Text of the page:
2. use the original name of the foreign company in the name of the branch office, together with the legal form of the foreign company translated into Polish language and the words “branch office in Poland” in Polish language (“oddział w Polsce”);
  3. keep separate accounting books for the branch in Polish language, in accordance with the regulations of the Act on Accounting;
  4. submit the branch’s annual financial statements to the National Court Register and the appropriate tax office;
  5. notify the competent minister in charge of economy of any changes of the factual and legal circumstances, in particular winding-up proceedings involving the foreign entrepreneur or its loss of the right to pursue economic activity, 14 days after those circumstances have occurred.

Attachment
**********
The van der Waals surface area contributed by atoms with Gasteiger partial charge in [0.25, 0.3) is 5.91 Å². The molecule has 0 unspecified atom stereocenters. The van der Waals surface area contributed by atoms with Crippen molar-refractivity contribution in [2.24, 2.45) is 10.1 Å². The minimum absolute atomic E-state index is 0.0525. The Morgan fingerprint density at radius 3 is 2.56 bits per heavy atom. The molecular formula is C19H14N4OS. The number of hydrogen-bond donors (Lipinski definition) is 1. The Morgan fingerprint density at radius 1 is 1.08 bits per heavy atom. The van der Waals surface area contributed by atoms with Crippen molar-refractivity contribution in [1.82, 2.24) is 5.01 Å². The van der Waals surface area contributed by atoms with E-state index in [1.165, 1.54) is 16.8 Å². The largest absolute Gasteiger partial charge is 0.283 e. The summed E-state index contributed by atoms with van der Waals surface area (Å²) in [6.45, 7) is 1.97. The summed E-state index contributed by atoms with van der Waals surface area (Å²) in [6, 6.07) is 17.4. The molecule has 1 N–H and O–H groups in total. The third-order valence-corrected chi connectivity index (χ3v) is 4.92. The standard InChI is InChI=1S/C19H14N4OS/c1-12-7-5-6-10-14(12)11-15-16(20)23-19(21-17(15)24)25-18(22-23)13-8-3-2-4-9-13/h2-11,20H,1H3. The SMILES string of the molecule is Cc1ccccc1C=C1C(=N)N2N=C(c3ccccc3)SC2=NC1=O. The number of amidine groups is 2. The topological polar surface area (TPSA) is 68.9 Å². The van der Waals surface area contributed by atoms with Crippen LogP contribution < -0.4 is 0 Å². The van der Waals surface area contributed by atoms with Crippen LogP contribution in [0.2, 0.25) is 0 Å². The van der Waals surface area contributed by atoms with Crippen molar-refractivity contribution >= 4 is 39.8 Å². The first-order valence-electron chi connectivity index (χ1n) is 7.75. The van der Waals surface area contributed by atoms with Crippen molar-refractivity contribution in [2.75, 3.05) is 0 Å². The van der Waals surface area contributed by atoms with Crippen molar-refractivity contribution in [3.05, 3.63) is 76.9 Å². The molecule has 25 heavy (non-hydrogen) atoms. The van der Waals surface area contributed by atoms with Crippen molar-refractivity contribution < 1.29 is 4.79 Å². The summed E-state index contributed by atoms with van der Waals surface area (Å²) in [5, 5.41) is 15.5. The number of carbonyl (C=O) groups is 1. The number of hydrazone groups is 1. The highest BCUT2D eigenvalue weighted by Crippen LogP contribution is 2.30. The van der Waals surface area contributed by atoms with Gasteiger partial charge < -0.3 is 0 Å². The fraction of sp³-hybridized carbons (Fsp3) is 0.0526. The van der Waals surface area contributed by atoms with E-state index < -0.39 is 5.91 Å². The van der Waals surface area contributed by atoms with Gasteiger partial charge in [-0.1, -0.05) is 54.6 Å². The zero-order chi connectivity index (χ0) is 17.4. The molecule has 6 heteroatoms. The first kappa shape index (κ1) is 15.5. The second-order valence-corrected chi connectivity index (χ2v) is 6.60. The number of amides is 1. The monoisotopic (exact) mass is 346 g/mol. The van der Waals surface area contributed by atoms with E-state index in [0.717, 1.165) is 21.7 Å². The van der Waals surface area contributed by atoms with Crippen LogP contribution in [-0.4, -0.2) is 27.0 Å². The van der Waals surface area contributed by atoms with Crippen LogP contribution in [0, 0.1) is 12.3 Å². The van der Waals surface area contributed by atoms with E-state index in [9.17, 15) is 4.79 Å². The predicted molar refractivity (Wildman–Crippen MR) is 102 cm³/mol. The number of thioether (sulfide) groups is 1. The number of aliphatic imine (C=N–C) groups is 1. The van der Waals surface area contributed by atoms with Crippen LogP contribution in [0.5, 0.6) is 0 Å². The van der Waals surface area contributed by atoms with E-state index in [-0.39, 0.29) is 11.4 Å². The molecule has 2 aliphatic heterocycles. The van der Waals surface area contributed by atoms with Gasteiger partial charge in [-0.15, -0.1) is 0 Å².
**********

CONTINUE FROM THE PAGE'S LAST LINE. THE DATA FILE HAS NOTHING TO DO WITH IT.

In addition, an indirect and far-reaching effect of the proposed amendment will be the difficulty to continue providing services in Poland on the basis of the freedom to provide services principle, which allows entities to operate temporarily without the obligation to register. Under EU law, the freedom of establishment principle takes precedence over the freedom to provide services principle; therefore, from the moment a European company can fully benefit from the possibility to conduct activity in Poland through a branch on the basis of the freedom of establishment principle, the real challenge will become justifying its temporary operations in Poland, which is a necessary condition for still relying on the freedom to provide services principle.

The English version of the draft can be found at the following link: http://ec.europa.eu/enterprise/tris/en/search/?trisaction=search.detail&year=2014&num=537